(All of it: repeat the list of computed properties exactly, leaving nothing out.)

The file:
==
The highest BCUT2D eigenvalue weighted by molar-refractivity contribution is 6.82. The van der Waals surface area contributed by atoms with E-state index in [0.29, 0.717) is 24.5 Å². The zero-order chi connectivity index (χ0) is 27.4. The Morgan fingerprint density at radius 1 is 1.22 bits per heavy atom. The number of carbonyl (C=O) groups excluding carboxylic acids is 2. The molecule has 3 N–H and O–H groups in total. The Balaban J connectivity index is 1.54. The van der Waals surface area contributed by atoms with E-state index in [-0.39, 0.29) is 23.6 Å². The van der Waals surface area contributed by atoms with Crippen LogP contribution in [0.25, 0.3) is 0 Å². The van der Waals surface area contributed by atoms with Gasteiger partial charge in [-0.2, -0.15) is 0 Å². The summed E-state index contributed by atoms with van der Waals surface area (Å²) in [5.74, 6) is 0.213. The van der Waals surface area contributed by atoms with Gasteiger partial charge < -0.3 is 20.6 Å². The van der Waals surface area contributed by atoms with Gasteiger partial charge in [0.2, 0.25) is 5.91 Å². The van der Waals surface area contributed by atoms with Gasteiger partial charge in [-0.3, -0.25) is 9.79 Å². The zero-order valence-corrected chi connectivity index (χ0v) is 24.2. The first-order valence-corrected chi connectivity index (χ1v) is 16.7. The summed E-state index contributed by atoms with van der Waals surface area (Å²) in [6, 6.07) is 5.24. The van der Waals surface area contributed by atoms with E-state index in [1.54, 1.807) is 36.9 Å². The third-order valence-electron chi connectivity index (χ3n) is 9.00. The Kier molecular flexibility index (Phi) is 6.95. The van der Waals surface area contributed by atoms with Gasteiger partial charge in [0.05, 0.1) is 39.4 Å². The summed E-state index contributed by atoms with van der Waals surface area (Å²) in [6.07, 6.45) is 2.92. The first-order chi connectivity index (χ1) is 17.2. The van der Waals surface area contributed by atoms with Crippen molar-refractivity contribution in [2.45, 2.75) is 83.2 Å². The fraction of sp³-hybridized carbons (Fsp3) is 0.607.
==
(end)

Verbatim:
The highest BCUT2D eigenvalue weighted by molar-refractivity contribution is 6.82. The van der Waals surface area contributed by atoms with E-state index in [0.29, 0.717) is 24.5 Å². The zero-order chi connectivity index (χ0) is 27.4. The Morgan fingerprint density at radius 1 is 1.22 bits per heavy atom. The number of carbonyl (C=O) groups excluding carboxylic acids is 2. The molecule has 3 N–H and O–H groups in total. The Balaban J connectivity index is 1.54. The van der Waals surface area contributed by atoms with E-state index in [-0.39, 0.29) is 23.6 Å². The van der Waals surface area contributed by atoms with Crippen LogP contribution in [0.25, 0.3) is 0 Å². The van der Waals surface area contributed by atoms with Gasteiger partial charge in [-0.2, -0.15) is 0 Å². The summed E-state index contributed by atoms with van der Waals surface area (Å²) in [5.74, 6) is 0.213. The van der Waals surface area contributed by atoms with Gasteiger partial charge < -0.3 is 20.6 Å². The van der Waals surface area contributed by atoms with Gasteiger partial charge in [0.2, 0.25) is 5.91 Å². The van der Waals surface area contributed by atoms with Gasteiger partial charge in [-0.3, -0.25) is 9.79 Å². The zero-order valence-corrected chi connectivity index (χ0v) is 24.2. The first-order valence-corrected chi connectivity index (χ1v) is 16.7. The summed E-state index contributed by atoms with van der Waals surface area (Å²) in [6, 6.07) is 5.24. The van der Waals surface area contributed by atoms with E-state index in [1.54, 1.807) is 36.9 Å². The third-order valence-electron chi connectivity index (χ3n) is 9.00. The Kier molecular flexibility index (Phi) is 6.95. The van der Waals surface area contributed by atoms with Gasteiger partial charge in [0.05, 0.1) is 39.4 Å². The summed E-state index contributed by atoms with van der Waals surface area (Å²) in [6.07, 6.45) is 2.92. The first-order chi connectivity index (χ1) is 17.2. The van der Waals surface area contributed by atoms with Crippen molar-refractivity contribution in [2.45, 2.75) is 83.2 Å². The fraction of sp³-hybridized carbons (Fsp3) is 0.607.